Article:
At this time, all the datasets contain two categories and are single-labeled, that is, every document belongs to exactly one category (we plan to relax this condition to facilitate multi-labeled datasets in our future work).

Data acquisition procedure

Each dataset consists of a pair of ODP categories with an average of 150-200 documents (depending on the specific test collection), and defines a binary classification task that consists in telling these two categories apart. When generating datasets from Web directories, where each category contains links to actual Internet sites, we construct text documents representative of those sites. Following the scheme introduced by Yang et al. (2002), each link cataloged in the ODP is used to obtain a small representative sample of the target Web site. To this end, we crawl the target site in the BFS order, starting from the URL listed in the directory. A predefined number of Web pages are downloaded, and concatenated into a synthetic document, which is then filtered to remove noise and HTML markup. We refer to these individual pages as sub-documents, since their concatenation yields one document for the categorization task. We usually refer to synthetic documents created by pooling sub-documents simply as documents to be consistent with text categorization terminology; alternatively, we call them meta-documents to avoid ambiguity when necessary. In this project we concatenated up to 5 first pages crawled in the BFS order from each site. The average document size after filtering is slightly over 11 Kilobytes.

Finally, HTML documents are converted into plain text and organized as a dataset, which we render in a simple XML-like format. It should be noted that converting HTML to text is not always perfect, since some small auxiliary text snippets (as found in menus and the like) may survive this procedure; we view such remnants as a (low) residual noise inherent in automated data acquisition.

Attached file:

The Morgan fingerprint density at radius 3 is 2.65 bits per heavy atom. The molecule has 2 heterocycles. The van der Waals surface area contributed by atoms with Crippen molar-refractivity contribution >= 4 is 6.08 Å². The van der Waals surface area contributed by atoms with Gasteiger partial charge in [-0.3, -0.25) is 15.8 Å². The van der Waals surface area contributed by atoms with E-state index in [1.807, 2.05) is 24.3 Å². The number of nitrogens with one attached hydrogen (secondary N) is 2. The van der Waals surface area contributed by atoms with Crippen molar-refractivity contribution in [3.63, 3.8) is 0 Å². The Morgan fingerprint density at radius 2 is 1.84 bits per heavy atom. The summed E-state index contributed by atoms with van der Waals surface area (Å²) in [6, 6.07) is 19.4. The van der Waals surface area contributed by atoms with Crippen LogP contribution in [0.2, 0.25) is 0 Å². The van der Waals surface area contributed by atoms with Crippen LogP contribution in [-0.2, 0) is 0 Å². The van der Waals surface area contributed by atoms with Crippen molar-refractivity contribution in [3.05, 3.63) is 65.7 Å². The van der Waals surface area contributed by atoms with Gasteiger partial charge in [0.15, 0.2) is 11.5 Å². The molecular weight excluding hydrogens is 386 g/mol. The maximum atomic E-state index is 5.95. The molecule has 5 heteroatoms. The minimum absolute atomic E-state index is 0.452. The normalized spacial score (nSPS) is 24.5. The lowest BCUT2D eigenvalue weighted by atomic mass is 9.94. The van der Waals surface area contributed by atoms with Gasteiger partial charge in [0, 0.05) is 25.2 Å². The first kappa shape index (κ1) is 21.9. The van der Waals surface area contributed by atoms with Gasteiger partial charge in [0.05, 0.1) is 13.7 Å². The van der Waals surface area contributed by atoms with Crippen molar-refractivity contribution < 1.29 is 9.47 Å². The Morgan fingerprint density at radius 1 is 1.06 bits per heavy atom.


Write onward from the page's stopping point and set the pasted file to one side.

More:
Filtering the raw data to cope with noise

Data collected from the Web can be quite noisy. Common examples of this noise are textual advertisements, numerous unrelated images, and text rendered in background color aimed at duping search engines. To reduce the amount of noise in generated datasets we employ filtering mechanisms before, during, and after downloading the data.

Pre-processing filtering eliminates certain categories from consideration. For example, we unconditionally disregard the entire Top/World subtree of the Open Directory that catalogs Web sites in languages other than English. Similarly, the Top/Adult subtree may be pruned to eliminate inappropriate adult content.

Recall that for every directory link we download a number of pages whose concatenation represents the corresponding Web site. Consequently, online filtering performed during the download restricts the crawler to the site linked from the directory, and does not allow it to pursue external links to other sites.

Post-processing filtering analyzes all the downloaded documents as a group, and selects the ones to be concatenated into the final meta-document. Two types of post-processing filtering are employed:

  1. Weak filtering discards Web pages that contain HTTP error messages, or have less than some predefined number of words.
  2. Strong filtering attempts to eliminate unrelated pages that do not adequately represent the site they were collected from (e.g., legal notices or discussion forum rules). To eliminate such pages, we try to identify obvious outliers. We use the root page of a Web site (i.e., the page linked from the directory) as a "model" deemed to be representative of the site as a whole. Whenever the root page contains enough text for comparison, we use the text distance metric developed in (Davidov et al., 2004; Section 2.1.3) to compute the distance between it and every other page downloaded from the site. We then discard all pages located "further" from the root than one standard deviation above the average.

Data encoding format

The data is available in two formats:
  1. Plain text

    In plain text form, each dataset consists of a pair of files corresponding to the two categories comprising the dataset. Each file contains all the documents in one category in ASCII text format, which resulted from HTML-to-text conversion.

    In our work (see section "References" below) we applied the following preprocessing steps to this representation:

  2. Preprocessed feature vectors

    If you are more interested in core machine learning and would rather not deal with preprocessing raw text, we also provide the datasets in the form of already preprocessed feature vectors.